Locals Help Drive Iron Horse’s Success

How a mid-market boutique hotel used the credit crunch to drive creativity and revenue through local ambassadors

In September 2008, The Iron Horse Hotel opened in Milwaukee, Wisconsin, on the same day brokerage firm Shearson Lehman Brothers collapsed, causing the market to crash and hotel investors to flee. With no working capital, the 100-room independent boutique hotel was forced to weather the worst economy ever to hit the hotel industry. Yet in over three years, the hotel has become one of the most successful properties in the industry, based on rate, occupancy and food and beverage operations. Owner Tim Dixon, a long-time developer but first-time hotelier, talks about how turning locals and guests alike into ambassadors has been the key to their success.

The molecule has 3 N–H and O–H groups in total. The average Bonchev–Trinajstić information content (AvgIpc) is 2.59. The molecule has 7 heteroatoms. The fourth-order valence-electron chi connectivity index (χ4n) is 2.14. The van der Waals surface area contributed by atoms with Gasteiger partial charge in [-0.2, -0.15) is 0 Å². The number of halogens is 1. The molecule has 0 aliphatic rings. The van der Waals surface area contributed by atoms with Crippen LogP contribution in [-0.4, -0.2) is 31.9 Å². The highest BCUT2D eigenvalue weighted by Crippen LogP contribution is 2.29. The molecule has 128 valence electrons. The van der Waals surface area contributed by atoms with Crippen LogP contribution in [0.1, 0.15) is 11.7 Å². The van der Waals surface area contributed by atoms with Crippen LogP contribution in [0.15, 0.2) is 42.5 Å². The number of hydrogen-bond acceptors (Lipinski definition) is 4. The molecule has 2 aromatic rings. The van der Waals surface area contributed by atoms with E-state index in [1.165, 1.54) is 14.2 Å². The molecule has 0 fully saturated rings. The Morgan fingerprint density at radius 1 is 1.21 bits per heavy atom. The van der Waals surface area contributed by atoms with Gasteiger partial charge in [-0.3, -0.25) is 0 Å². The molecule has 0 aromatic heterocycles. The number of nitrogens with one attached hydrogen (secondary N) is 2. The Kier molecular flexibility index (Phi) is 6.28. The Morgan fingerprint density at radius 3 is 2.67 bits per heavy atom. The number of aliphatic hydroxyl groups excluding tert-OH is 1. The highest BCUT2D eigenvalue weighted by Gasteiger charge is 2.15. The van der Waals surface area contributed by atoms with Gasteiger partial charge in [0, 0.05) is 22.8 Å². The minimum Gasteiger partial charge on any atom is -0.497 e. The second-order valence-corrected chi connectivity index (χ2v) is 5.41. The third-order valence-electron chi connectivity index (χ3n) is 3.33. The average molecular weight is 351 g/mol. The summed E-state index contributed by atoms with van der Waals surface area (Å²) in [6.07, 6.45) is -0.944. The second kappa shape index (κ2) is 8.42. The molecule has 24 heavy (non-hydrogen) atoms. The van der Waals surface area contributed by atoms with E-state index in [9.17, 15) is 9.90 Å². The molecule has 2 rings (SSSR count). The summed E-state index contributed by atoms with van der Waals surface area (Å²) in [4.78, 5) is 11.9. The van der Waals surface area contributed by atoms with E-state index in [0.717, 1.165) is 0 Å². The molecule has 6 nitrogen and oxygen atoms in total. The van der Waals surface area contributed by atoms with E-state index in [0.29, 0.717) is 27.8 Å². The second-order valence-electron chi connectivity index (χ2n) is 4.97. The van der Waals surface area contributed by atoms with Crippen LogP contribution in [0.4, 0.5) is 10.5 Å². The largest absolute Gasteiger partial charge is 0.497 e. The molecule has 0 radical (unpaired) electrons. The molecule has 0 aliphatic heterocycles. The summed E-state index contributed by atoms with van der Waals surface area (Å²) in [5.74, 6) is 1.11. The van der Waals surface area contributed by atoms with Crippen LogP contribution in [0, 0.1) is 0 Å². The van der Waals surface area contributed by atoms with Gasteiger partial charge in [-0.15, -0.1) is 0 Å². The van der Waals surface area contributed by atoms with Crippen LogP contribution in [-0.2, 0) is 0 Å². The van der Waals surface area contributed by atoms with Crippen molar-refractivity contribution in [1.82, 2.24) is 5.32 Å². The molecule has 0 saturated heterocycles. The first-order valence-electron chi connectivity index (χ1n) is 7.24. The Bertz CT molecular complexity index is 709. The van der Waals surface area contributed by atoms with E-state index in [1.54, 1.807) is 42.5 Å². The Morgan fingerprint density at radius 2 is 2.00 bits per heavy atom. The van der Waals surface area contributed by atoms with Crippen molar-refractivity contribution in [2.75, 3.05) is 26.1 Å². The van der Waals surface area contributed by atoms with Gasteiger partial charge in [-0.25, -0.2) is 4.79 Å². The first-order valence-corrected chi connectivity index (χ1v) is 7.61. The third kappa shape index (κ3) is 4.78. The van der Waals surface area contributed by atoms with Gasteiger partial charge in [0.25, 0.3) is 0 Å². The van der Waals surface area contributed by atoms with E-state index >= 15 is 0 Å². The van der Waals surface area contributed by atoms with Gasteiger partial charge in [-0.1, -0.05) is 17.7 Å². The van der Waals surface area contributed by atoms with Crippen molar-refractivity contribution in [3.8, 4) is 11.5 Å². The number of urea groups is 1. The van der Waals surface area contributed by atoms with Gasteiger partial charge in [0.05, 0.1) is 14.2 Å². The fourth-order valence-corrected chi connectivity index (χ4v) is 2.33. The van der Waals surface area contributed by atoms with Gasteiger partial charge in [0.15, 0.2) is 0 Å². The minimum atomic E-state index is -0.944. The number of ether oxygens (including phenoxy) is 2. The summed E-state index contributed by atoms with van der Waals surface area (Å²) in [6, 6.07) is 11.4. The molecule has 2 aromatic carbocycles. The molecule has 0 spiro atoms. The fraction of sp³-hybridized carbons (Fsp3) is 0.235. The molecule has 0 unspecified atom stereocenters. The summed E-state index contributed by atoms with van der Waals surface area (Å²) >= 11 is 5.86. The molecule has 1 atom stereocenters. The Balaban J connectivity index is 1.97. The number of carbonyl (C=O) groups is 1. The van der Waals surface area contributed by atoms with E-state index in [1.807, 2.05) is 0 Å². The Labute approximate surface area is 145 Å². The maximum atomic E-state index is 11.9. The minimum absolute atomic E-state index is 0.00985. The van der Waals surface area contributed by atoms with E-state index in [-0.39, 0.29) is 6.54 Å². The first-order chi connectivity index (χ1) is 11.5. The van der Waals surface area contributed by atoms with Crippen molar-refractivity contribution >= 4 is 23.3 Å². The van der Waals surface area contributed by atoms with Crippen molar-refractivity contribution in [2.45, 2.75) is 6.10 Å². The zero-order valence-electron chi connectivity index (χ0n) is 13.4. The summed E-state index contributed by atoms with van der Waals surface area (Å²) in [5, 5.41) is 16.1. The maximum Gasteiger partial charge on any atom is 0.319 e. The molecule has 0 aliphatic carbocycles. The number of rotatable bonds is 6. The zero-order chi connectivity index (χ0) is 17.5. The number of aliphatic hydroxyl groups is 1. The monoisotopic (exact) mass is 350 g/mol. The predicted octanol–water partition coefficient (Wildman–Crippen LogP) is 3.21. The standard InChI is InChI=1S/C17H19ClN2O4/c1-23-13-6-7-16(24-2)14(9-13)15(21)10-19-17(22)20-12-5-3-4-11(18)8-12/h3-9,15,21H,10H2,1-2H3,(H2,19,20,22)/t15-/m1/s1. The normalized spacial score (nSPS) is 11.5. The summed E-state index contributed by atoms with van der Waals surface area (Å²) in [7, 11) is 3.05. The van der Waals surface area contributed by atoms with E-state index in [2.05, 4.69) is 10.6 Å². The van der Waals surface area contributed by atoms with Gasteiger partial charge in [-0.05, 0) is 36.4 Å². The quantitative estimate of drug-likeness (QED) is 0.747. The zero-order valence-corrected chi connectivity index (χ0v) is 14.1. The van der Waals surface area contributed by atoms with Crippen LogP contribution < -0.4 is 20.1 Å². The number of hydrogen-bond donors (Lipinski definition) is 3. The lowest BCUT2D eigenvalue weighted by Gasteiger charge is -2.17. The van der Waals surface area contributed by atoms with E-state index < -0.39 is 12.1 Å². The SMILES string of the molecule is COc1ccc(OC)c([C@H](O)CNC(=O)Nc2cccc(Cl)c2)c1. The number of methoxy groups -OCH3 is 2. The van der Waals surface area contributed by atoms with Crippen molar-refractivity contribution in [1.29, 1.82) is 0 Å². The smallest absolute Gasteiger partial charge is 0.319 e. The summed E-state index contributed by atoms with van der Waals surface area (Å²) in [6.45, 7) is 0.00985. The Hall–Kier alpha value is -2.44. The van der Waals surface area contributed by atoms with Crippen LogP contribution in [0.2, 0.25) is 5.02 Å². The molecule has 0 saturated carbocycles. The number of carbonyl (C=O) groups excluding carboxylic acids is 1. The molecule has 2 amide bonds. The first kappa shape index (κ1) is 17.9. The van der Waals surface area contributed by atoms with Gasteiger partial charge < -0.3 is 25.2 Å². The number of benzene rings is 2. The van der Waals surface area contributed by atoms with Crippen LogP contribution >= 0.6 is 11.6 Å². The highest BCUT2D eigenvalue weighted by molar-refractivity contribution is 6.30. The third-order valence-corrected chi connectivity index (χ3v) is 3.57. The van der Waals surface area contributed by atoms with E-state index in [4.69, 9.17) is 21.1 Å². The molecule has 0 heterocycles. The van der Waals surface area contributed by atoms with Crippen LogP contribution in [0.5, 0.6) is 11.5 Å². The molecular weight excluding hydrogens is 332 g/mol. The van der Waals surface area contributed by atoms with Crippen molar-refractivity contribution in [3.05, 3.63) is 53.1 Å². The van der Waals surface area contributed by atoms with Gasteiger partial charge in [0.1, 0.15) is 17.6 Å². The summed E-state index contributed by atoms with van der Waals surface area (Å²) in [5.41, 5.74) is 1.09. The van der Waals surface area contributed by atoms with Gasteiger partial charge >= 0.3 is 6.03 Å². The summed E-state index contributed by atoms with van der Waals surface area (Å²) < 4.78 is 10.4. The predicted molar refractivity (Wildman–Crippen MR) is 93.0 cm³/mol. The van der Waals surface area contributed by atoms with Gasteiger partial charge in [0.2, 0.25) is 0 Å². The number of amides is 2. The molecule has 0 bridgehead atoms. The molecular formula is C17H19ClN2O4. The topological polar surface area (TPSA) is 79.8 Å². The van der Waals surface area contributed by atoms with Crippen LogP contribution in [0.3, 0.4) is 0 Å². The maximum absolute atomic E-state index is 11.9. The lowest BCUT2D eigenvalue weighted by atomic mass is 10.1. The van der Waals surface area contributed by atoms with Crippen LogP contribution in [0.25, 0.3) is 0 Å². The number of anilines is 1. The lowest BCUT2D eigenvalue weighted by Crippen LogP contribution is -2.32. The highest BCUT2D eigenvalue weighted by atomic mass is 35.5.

Tim Dixon, the owner of the Iron Horse Hotel in Milwaukee

Most developers who venture into hospitality view the independent boutique hotel as their baby — the most draining, hand wringing and rewarding property in their portfolio. For the Iron Horse Hotel, it has been a particular labor of love because our hotel opened simultaneously with the worst credit crunch in U.S. history. That meant opening $7 million short, with no working capital and in a secondary market.